btoye. That's where we
pet the BETATIONS.
They can't steal the whole
stove. They steal one
thing and think they have
it all, but it FAILS. They
build another. It fails.
Still they keep on crying
good as the BOUND
OAK. Some peculiar
merchants sav thpv Tihva
Newton's Book Store.
For Fine Rigs
win uypi.y hii vuur auta.
x'HE ITJsION PACIFIC DEPOT
U. P. TIME TABLE.
GOEN'G EAST CEIvTRAI TUTE.
No. 2 Fast Mail S:A5 u m.
No. 1 Atlantic Express 11:40 p.m.
No. 2S Freight- 7:00 a.m.
GOING WEST MOCTTTAIN- TLJfE.
No. 1 Limited 355 p. m
No. 3 Fast Hail 110 p.m.
No. 23 Freight 735 a. m.
So. 19 Freight 10 p. m.
N. B. Oijjs. Agent.
NOTICE FOR. PUBLICATION.
Land Office at yorth Platte. Neb..
November 17th. 1S&5. f
'tice is hereby frf-seo that Michael C. Harrinsioii
haa filed sotiee af intention to make final proof be
fore Eegfcter and Kecelver at his office in North.
Ptatia Neb., on. the 29 th da j- of December. &G. ea
timber culture application No. V-u, for the sonth-
westqnarter of section No. 4. in township No. 14
north, range No. 30 west. He names aa witnesses
Isaac Lacplash. Harry Lamplogh. Allen Tift
tester 'Walter, all or North. Platte. Nebraska.
'Ji-ti JOHN T. HINiiAN. Register.
NOTICE FOR PUBLICATION.
Land Office at Nrth Platte. Neb.. 1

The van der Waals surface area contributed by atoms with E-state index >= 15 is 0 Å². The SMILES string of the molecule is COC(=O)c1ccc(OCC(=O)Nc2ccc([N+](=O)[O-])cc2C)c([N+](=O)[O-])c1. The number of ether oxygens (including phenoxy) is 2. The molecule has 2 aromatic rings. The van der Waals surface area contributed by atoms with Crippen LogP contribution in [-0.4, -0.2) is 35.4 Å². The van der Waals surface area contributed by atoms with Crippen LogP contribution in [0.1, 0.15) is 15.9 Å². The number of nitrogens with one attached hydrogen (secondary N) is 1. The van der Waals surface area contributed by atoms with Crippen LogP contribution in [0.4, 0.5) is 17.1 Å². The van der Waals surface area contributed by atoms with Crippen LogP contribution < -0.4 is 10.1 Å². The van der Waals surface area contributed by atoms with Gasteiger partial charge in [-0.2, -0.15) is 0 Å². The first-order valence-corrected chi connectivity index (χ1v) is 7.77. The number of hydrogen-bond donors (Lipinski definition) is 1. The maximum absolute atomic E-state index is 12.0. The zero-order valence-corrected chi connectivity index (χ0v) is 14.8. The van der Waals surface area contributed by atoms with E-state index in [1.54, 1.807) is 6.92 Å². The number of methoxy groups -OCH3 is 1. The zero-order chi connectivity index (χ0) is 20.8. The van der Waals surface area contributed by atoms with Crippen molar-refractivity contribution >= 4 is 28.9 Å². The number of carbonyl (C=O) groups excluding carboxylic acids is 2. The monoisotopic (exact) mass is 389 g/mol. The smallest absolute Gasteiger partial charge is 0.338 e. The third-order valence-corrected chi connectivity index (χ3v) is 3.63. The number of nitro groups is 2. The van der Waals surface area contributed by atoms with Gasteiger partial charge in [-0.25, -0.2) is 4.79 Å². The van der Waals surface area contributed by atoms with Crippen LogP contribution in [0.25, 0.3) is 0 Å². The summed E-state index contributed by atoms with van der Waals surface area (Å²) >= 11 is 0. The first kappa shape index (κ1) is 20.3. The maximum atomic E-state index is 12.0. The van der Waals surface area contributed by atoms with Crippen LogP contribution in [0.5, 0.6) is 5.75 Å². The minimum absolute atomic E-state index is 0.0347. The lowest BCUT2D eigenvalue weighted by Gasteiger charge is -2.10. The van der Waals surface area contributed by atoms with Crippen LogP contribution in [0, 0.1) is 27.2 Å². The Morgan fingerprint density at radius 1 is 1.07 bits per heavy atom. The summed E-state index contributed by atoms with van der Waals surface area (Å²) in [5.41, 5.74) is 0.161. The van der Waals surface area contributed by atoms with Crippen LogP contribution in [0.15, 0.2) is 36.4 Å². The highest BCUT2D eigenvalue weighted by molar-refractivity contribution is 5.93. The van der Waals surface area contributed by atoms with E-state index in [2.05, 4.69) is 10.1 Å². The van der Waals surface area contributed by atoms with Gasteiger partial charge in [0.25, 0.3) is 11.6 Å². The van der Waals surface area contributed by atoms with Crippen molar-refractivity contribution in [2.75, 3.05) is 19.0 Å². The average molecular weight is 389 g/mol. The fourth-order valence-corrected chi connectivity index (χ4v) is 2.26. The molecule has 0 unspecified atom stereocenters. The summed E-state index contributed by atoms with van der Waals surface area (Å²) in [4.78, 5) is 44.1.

December S.ISBtf. f
Notice is hereby sivea that toe feltowinc-named
settler has filed notice of his intention to make
final proof la support of his eioim. and that eaid
proof will be mode before the Besrfster and Re
ceiver at North. Platte, Neb., on Jaasary 10th
who made Homestead Entry No. K.Tj. tr the
southwest quarter section 34. township M north.
ranee - west. He aomea ifie dMewtair witnesses
to prove his continuous residesce upon awl cnHi
vation of said hind, vfc Basses Hoases, Petec
Horn!. Georce Schmid and He err VT. Mater. aW
m-S JOHN F. HIN3IAN, Register.
ILCOX & HALUGAN,
rORTH PLATTE, ... NEBRASKA
Office ever North Plotta National Bnnir.
N. F. DONAIJ)SON,
Assistant Snrgeon Union PacJic Rp
and Member of Pension Board,
NORTH PLATTE. - Nl
Office ever Strelts'a Drug Store.
Room No. 6, Otteostetn BefMisg-,
NORTH PLATTE, NEB.
JjlRENCH & BALDWIN,
NORTH PLATTE, - - NEBRASKA.
Office over N. P. Ntl. Bank.
1 C PATTERSON,
Office First National Bank B!dg.f
NORTH PLATTE, NEB.
Fresh, Smoked audi
Haying" re-opened the City Meat
Market, opposite the Hotel NeviHev.
I am prepared to furnish customers
vrith a choice qnality of meats of
A share of your patronage is re
In search of a good cigar
will always find it at J.
F. Schmalzried's- Try
them and judge.
And Crude Petroleum.
Leave orders at office
in Broekers tailor shop.
P. J. BEOEKES,
A well assorted stock of foreign
and domestic piece goods in
stock from which to select.
V . Si
A A A A-A
I F. PILLION,
Special attention given to
WHEELS TO KENT
of same liapl
tbisg to patent?
Protect rotxr Ideas; they may bring- too. -wealth.
Writ JOHJT WKDDEHHtrRV HI Tfnf tr
oey. Washington. D. Cfor thetx 3LSC9 prise offer
sml llae oT two hundred. lnrenttocB wanted.